A new master of business administration concentration with a focus in agriculture will make its way online next fall.
The program — known as Agribusiness Economics — is a result of the College of Business and College of Agricultural Sciences collaborating.
While a masters program for agribusiness economics already exists within the College of Agricultural Sciences, students in the online program will be enrolled in the College of Business to achieve an MBA.
Students pursuing the degree will take courses specific for an MBA, as well as existing agribusiness economic classes to fulfill requirements.
When Dean of the College of Agricultural Sciences Mickey Latour came to the university in 2012, he saw a desire for an agriculture studies with a degree in business. So he spoke to Dennis Cradit, former the dean of the College of Business, about creating the concentration. Since then, the two colleges have worked together to create the program.
“I knew there was a tremendous amount demand,” Latour said. “We wanted to advance, and MBA is a hot ticket out there.”
Traditionally, Latour said there have been three distinct “flavors” for students who study agriculture business: a standard MBA, double master’s degrees in business and in science offered in a concurrent program, or a master’s of science in agribusiness economics.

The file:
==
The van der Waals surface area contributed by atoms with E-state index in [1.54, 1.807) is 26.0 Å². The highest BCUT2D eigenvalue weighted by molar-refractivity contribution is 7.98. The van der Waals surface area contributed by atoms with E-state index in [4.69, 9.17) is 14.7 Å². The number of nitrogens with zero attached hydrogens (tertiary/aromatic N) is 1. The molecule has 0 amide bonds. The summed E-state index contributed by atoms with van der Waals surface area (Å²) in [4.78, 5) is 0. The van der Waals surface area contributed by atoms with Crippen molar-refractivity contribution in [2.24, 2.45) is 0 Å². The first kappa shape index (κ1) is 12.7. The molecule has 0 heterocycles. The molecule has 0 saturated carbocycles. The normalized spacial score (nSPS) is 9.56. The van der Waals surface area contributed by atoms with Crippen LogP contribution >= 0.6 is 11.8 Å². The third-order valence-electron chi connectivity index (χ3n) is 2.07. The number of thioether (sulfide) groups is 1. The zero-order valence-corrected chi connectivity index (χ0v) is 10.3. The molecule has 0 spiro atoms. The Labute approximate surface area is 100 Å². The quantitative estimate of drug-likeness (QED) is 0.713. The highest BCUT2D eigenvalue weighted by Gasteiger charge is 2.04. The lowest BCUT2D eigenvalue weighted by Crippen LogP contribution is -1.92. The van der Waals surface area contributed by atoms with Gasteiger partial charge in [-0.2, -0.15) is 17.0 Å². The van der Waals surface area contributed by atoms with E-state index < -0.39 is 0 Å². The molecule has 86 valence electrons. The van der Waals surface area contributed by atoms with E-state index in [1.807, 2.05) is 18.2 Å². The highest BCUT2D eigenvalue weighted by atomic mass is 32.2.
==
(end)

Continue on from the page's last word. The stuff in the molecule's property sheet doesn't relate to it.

The MBA specialization totals 50 credit hours with 26 in the College of Business and 24 in agribusiness through the College of Agricultural Sciences. The degree is 12 fewer credit hours than if they were pursued separately.
Fewer than 10 universities in the country offer MBA concentrations in agribusiness economics, Latour said.
Recruiting for the online degree has recently began at professional conferences.
Students will have to give up some business elective classes to participate in the two-year program. But Jason Greene, dean of the College of Business, believes students will receive a solid and unique degree.
“For students who are in that industry, I think it will be a great benefit to them,” Greene said.
Ira Altman, chair of the agribusiness economics department, said the program will begin next summer when students will take some classes before officially beginning in the fall.
According to Altman, a main reason for the MBA concentration was low enrollment in the Agriculture Economics masters degree by itself. She hopes the collaboration will entice students who desire agriculture studies with business practices.
Low enrollment also led to the development of an accelerated masters program for Agribusiness Economics students, which is targeted toward students coming out of bachelor’s degree programs.
The accelerated masters allows students to dually count nine credit hours to both their undergraduate and master’s degrees.
The MBA program currently has no students enrolled, because students already enrolled in the original masters program could not dually count classes from the previous year. Altman, however, expects students to enroll for next fall.
Cory Ray can be reached at [email protected] or at 526-3326